Connecting with our students

As teachers, we know that there is more to our jobs than sharing content and enhancing student skills. We understand intuitively that in order to fully reach our students we need to connect with them and create the right atmosphere for learning. The research of Dr. John Hattie confirmed this when concluding that the most effective way to improve education was to raise the quality of pupil-teacher interactions.

Below is a list of strategies that can help you establish healthy, meaningful relationships with your students and interact in a manner that is healthy and fulfilling.

  • Set the proper tone. Find ways with which to positively engage students from the outset. Greet them as they enter the room with a “good morning” and a high-five. Smile when you see them and let them know that you’re happy that they’re there. Convey the message that you expect a great day from them and anticipate their success.
  • Create a healthy learning environment. One of the most powerful educational quotes that I have ever read has nothing to do with teaching. The author, former teacher and child psychologist Dr. Haim Ginott, wrote about the central role that teachers play in making the classroom’s “weather.”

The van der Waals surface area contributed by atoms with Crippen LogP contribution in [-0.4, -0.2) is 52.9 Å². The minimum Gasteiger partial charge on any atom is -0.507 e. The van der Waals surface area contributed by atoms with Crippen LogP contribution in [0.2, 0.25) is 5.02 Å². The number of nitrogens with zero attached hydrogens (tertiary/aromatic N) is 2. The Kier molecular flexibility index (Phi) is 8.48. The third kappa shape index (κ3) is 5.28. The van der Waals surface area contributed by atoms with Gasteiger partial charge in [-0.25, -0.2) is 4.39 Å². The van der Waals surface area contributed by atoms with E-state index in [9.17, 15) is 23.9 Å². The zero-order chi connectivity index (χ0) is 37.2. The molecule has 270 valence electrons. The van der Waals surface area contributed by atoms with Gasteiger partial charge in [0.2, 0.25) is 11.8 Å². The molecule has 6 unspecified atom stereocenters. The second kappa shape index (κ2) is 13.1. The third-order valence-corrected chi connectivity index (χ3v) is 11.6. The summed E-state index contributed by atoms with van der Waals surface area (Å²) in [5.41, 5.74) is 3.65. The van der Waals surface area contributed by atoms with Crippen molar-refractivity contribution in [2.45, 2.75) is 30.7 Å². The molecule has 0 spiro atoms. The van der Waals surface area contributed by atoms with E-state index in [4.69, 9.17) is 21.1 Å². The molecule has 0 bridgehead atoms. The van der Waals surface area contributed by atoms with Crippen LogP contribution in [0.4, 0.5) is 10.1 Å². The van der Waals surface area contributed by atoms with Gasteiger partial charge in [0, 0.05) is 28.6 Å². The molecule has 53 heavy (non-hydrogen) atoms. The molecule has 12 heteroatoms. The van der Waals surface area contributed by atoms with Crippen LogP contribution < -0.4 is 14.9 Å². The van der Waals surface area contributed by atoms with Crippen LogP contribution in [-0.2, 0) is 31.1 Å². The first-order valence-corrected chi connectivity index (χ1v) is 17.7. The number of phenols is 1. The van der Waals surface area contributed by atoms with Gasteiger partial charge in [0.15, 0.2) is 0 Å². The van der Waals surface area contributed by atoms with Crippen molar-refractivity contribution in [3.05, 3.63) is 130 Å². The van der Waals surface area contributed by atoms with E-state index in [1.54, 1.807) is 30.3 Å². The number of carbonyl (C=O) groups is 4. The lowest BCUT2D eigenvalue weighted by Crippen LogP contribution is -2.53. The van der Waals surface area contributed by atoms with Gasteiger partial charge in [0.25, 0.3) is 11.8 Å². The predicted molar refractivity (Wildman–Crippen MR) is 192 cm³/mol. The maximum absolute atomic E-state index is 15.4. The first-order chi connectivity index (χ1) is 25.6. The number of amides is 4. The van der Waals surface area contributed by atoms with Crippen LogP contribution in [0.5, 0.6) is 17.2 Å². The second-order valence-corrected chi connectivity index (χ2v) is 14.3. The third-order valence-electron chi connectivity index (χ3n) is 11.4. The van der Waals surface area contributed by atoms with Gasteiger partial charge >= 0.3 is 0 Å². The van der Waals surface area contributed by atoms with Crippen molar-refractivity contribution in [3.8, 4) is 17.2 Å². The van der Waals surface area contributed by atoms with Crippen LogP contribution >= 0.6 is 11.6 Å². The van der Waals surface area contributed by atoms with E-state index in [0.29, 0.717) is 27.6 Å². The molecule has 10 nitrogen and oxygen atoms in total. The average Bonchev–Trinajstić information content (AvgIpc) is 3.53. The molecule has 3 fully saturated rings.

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Celebrating Without Our “Things”

On Shemini Atzeres we also have no mitzvos. Unlike the holiday of Succos that precedes it, this day (two in the Diaspora) does not come along with any distinctive commandments, nor does it demand much in terms of advanced preparation. Neither does it seem to have any particular identity; perhaps it is the least understood of all of the Jewish holidays. What exactly is the nature of Shemini Atzeres and why did Hashem include this day in the Jewish calendar?

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Keeping your foot on the pedal

It’s not always so simple to increase production or to quickly find additional talent to bring aboard. There is also a mindset of goal targeting, which affects leaders and their teams. Once the target goal has been met, we naturally shift into low gear and perhaps even want to call it a day, so to speak. Lastly, increased demand may be “slowed” by increased “traffic,” such as rising costs. These could include investments in infrastructure, recruiting, training and the like. For some people all of the extra time and effort needed to service the “new riders” may diminish their enthusiasm and leave business prospects out in the rain.

In order for businesses to respond well to demand hikes, they may wish to consider these strategies:

  1. Plan ahead. It can be very difficult to look down the road when you have to manage the here and now. Successful leaders know, however, that the status quo is usually not where they want to remain indefinitely. Begin by envisioning a better tomorrow and the changes that such a development will require. Develop an action plan for the eventuality (at least in general terms), including how you may adjust administrative roles and meet staffing demands (such as by maintaining a candidate pool). More about that below.
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